USC (US) — New research has determined the key process by which estrogen, the female sex hormone, activates genes in breast cancer cells, a finding that could eventually lead to new treatments for the disease.
Researchers found that a protein, TIP60, recognizes when a common chemical process called methylation occurs in chromatin, the material that enfolds all genes.
Methylation controls how genes are folded in the complex structure of chromatin, which determines whether the genes are active or inactive.
After recognizing the methylation signal, researchers discovered TIP60 then binds to the signal, connecting TIP60 to the chromatin and changing the chromatin’s structure—which helps to activate the gene. The methylation that TIP60 recognizes is generated by another protein, MLL1.
“The light doesn’t make you stop, but it is a signal that you have to interpret and then decide to stop. In this case, the methylation modification that TIP60 recognizes is one of those signals, and then TIP60 acts on that signal.”
Published online in the journal Nature Structural & Molecular Biology, the findings build upon previous work of Stallcup’s lab that revealed that the methylation of chromatin and other proteins plays several important roles in controlling the activities of genes.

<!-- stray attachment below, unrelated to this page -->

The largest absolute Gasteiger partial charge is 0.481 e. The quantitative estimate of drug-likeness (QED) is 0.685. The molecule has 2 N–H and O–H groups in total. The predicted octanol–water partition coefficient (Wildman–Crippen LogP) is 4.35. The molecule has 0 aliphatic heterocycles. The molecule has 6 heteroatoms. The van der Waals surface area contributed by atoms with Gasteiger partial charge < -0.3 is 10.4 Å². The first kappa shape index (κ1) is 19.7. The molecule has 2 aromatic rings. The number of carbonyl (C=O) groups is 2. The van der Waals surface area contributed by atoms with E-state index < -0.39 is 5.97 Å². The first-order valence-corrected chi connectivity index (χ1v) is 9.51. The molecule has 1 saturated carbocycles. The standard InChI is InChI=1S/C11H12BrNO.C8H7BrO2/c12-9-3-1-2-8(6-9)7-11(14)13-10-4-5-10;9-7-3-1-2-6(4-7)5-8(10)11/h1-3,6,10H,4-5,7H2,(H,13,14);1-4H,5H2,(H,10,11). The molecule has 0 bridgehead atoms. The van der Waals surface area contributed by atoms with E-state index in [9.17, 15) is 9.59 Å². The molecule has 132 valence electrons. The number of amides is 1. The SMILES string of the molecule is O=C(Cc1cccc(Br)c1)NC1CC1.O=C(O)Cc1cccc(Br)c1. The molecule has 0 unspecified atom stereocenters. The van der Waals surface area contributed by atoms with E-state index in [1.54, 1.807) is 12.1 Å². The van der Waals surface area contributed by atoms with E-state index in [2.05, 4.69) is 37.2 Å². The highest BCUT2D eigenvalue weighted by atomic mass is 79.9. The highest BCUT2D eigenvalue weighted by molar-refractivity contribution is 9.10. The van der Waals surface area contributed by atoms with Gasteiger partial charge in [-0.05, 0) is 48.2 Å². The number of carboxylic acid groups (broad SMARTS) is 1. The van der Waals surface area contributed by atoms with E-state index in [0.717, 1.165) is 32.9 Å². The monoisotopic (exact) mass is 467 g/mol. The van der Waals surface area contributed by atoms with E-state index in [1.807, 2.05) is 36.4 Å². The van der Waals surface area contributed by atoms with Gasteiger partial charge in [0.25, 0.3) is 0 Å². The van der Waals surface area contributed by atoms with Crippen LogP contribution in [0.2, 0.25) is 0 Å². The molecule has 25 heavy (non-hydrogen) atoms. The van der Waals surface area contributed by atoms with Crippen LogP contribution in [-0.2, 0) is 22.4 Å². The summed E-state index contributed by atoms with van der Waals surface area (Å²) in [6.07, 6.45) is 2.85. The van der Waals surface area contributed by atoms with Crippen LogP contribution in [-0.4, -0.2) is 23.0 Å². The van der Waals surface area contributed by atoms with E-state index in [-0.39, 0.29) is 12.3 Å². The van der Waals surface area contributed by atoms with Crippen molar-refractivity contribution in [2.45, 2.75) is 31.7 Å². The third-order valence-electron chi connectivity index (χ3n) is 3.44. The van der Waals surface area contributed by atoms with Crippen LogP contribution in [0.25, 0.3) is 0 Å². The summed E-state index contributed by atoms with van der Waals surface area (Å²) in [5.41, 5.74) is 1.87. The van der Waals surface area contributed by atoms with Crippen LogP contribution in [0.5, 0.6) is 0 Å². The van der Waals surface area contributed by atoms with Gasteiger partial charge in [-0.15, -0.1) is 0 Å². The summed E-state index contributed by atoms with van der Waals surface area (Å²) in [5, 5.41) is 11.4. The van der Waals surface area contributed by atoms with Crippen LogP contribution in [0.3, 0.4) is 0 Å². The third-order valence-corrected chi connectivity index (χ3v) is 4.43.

While the recent findings are significant, Stallcup stressed that there is much more to be discovered.
“We want to understand more about other steps in the process of gene activation,” Stallcup says. “In particular, we’re interested in the function of the MLL1 protein because we think it plays a key role in controlling chromatin structure and folding, which we think is critical for activation of genes by estrogen.”
While estrogen regulates just a few hundred of the tens of thousands of genes in every human cell, the research has broader implications, Stallcup says.
“While the process we’re studying is the regulation of gene activity by estrogen, the findings have potentially global significance,because the methylation modification of chromatin that TIP60 recognizes is found in all active and potentially active genes in human cells.”
Kwang Won Jeong, a postdoctoral student in Stallcup’s lab, is the paper’s first author.
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